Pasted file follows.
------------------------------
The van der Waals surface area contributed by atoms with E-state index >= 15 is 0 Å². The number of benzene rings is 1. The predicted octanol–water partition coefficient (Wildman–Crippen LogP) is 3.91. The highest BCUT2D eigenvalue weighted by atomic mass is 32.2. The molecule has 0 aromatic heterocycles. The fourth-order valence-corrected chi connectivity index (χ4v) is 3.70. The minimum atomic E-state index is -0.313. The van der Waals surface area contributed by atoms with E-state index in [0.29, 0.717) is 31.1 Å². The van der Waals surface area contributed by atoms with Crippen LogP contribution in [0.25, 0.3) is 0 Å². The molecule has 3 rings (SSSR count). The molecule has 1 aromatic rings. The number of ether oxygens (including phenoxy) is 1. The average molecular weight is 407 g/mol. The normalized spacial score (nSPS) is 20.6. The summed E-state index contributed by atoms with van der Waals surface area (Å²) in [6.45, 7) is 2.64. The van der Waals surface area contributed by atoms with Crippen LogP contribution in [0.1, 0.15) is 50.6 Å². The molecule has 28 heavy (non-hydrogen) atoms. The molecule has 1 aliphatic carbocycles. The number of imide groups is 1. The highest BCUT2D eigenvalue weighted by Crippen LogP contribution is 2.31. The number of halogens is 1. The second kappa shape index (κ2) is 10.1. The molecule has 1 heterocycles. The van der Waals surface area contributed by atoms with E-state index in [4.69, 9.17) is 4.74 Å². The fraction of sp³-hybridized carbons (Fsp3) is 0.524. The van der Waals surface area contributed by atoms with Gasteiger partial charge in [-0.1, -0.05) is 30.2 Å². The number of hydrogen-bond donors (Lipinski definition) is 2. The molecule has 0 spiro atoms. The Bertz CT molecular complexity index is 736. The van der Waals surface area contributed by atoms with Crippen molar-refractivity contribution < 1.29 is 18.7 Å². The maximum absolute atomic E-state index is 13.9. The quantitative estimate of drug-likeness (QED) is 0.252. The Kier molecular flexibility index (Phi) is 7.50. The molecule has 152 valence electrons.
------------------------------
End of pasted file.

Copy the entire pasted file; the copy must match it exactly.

The van der Waals surface area contributed by atoms with E-state index >= 15 is 0 Å². The number of benzene rings is 1. The predicted octanol–water partition coefficient (Wildman–Crippen LogP) is 3.91. The highest BCUT2D eigenvalue weighted by atomic mass is 32.2. The molecule has 0 aromatic heterocycles. The fourth-order valence-corrected chi connectivity index (χ4v) is 3.70. The minimum atomic E-state index is -0.313. The van der Waals surface area contributed by atoms with E-state index in [0.29, 0.717) is 31.1 Å². The van der Waals surface area contributed by atoms with Crippen LogP contribution in [0.25, 0.3) is 0 Å². The molecule has 3 rings (SSSR count). The molecule has 1 aromatic rings. The number of ether oxygens (including phenoxy) is 1. The average molecular weight is 407 g/mol. The normalized spacial score (nSPS) is 20.6. The summed E-state index contributed by atoms with van der Waals surface area (Å²) in [6.45, 7) is 2.64. The van der Waals surface area contributed by atoms with Crippen LogP contribution in [0.1, 0.15) is 50.6 Å². The molecule has 28 heavy (non-hydrogen) atoms. The molecule has 1 aliphatic carbocycles. The number of imide groups is 1. The highest BCUT2D eigenvalue weighted by Crippen LogP contribution is 2.31. The number of halogens is 1. The second kappa shape index (κ2) is 10.1. The molecule has 1 heterocycles. The van der Waals surface area contributed by atoms with E-state index in [4.69, 9.17) is 4.74 Å². The fraction of sp³-hybridized carbons (Fsp3) is 0.524. The van der Waals surface area contributed by atoms with Gasteiger partial charge in [-0.1, -0.05) is 30.2 Å². The number of hydrogen-bond donors (Lipinski definition) is 2. The molecule has 0 spiro atoms. The Bertz CT molecular complexity index is 736. The van der Waals surface area contributed by atoms with Crippen molar-refractivity contribution < 1.29 is 18.7 Å². The maximum absolute atomic E-state index is 13.9. The quantitative estimate of drug-likeness (QED) is 0.252. The Kier molecular flexibility index (Phi) is 7.50. The molecule has 152 valence electrons.